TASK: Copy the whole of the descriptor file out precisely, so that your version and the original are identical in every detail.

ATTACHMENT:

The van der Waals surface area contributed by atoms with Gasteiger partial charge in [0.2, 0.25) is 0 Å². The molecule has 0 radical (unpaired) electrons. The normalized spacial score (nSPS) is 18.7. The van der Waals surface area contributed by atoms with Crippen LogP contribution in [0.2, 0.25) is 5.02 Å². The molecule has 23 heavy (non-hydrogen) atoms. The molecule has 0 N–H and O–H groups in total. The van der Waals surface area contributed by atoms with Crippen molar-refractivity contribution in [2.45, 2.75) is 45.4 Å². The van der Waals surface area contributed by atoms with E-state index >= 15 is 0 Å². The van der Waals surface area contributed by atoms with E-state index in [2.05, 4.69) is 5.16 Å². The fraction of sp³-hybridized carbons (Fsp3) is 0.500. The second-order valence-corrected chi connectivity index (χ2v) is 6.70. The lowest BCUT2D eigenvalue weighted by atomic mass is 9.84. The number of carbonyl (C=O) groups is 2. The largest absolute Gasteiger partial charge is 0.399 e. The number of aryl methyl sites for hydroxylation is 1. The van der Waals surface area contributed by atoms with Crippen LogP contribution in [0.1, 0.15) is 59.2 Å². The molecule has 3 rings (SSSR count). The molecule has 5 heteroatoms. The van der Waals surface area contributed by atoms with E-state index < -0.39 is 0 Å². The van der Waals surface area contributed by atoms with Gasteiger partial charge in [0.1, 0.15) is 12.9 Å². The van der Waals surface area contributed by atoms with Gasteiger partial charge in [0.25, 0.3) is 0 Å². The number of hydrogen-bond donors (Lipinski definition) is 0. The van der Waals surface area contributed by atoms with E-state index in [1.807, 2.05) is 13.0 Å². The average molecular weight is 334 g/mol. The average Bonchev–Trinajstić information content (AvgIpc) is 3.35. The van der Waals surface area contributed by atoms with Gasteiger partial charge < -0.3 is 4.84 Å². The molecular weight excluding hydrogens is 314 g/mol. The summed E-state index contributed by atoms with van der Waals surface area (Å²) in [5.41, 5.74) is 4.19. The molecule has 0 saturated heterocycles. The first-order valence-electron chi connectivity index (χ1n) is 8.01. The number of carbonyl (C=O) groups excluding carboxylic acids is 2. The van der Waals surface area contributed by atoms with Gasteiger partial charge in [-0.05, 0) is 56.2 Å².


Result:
The van der Waals surface area contributed by atoms with Gasteiger partial charge in [0.2, 0.25) is 0 Å². The molecule has 0 radical (unpaired) electrons. The normalized spacial score (nSPS) is 18.7. The van der Waals surface area contributed by atoms with Crippen LogP contribution in [0.2, 0.25) is 5.02 Å². The molecule has 23 heavy (non-hydrogen) atoms. The molecule has 0 N–H and O–H groups in total. The van der Waals surface area contributed by atoms with Crippen molar-refractivity contribution in [2.45, 2.75) is 45.4 Å². The van der Waals surface area contributed by atoms with E-state index >= 15 is 0 Å². The van der Waals surface area contributed by atoms with E-state index in [2.05, 4.69) is 5.16 Å². The fraction of sp³-hybridized carbons (Fsp3) is 0.500. The second-order valence-corrected chi connectivity index (χ2v) is 6.70. The lowest BCUT2D eigenvalue weighted by atomic mass is 9.84. The number of carbonyl (C=O) groups is 2. The largest absolute Gasteiger partial charge is 0.399 e. The number of aryl methyl sites for hydroxylation is 1. The van der Waals surface area contributed by atoms with Crippen LogP contribution in [0.1, 0.15) is 59.2 Å². The molecule has 3 rings (SSSR count). The molecule has 5 heteroatoms. The van der Waals surface area contributed by atoms with E-state index < -0.39 is 0 Å². The van der Waals surface area contributed by atoms with Gasteiger partial charge in [0.1, 0.15) is 12.9 Å². The van der Waals surface area contributed by atoms with Gasteiger partial charge in [0.25, 0.3) is 0 Å². The number of hydrogen-bond donors (Lipinski definition) is 0. The van der Waals surface area contributed by atoms with E-state index in [1.807, 2.05) is 13.0 Å². The average molecular weight is 334 g/mol. The average Bonchev–Trinajstić information content (AvgIpc) is 3.35. The van der Waals surface area contributed by atoms with Gasteiger partial charge < -0.3 is 4.84 Å². The molecular weight excluding hydrogens is 314 g/mol. The summed E-state index contributed by atoms with van der Waals surface area (Å²) in [5.41, 5.74) is 4.19. The molecule has 0 saturated heterocycles. The first-order valence-electron chi connectivity index (χ1n) is 8.01. The number of carbonyl (C=O) groups excluding carboxylic acids is 2. The van der Waals surface area contributed by atoms with Gasteiger partial charge in [-0.05, 0) is 56.2 Å².